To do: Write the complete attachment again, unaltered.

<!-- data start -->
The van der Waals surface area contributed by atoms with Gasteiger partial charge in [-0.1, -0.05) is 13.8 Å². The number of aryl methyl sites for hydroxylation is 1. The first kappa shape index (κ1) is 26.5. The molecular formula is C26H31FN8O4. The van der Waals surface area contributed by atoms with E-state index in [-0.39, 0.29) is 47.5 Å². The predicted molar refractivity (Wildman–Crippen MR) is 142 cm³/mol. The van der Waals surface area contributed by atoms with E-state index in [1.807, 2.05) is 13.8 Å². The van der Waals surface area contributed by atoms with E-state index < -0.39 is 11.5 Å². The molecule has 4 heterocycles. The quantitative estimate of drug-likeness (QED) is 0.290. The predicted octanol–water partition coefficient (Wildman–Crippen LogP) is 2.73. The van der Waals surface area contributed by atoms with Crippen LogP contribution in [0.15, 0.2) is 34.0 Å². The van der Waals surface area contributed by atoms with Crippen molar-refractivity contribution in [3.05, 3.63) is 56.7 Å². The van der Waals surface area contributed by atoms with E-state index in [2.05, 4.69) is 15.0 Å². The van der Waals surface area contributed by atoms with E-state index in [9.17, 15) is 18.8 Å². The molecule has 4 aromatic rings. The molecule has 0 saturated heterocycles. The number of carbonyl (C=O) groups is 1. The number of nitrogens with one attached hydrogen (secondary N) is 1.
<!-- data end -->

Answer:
The van der Waals surface area contributed by atoms with Gasteiger partial charge in [-0.1, -0.05) is 13.8 Å². The number of aryl methyl sites for hydroxylation is 1. The first kappa shape index (κ1) is 26.5. The molecular formula is C26H31FN8O4. The van der Waals surface area contributed by atoms with E-state index in [-0.39, 0.29) is 47.5 Å². The predicted molar refractivity (Wildman–Crippen MR) is 142 cm³/mol. The van der Waals surface area contributed by atoms with E-state index in [1.807, 2.05) is 13.8 Å². The van der Waals surface area contributed by atoms with E-state index < -0.39 is 11.5 Å². The molecule has 4 heterocycles. The quantitative estimate of drug-likeness (QED) is 0.290. The predicted octanol–water partition coefficient (Wildman–Crippen LogP) is 2.73. The van der Waals surface area contributed by atoms with Crippen LogP contribution in [0.15, 0.2) is 34.0 Å². The van der Waals surface area contributed by atoms with Crippen molar-refractivity contribution in [3.05, 3.63) is 56.7 Å². The van der Waals surface area contributed by atoms with E-state index in [2.05, 4.69) is 15.0 Å². The van der Waals surface area contributed by atoms with E-state index in [9.17, 15) is 18.8 Å². The molecule has 4 aromatic rings. The molecule has 0 saturated heterocycles. The number of carbonyl (C=O) groups is 1. The number of nitrogens with one attached hydrogen (secondary N) is 1.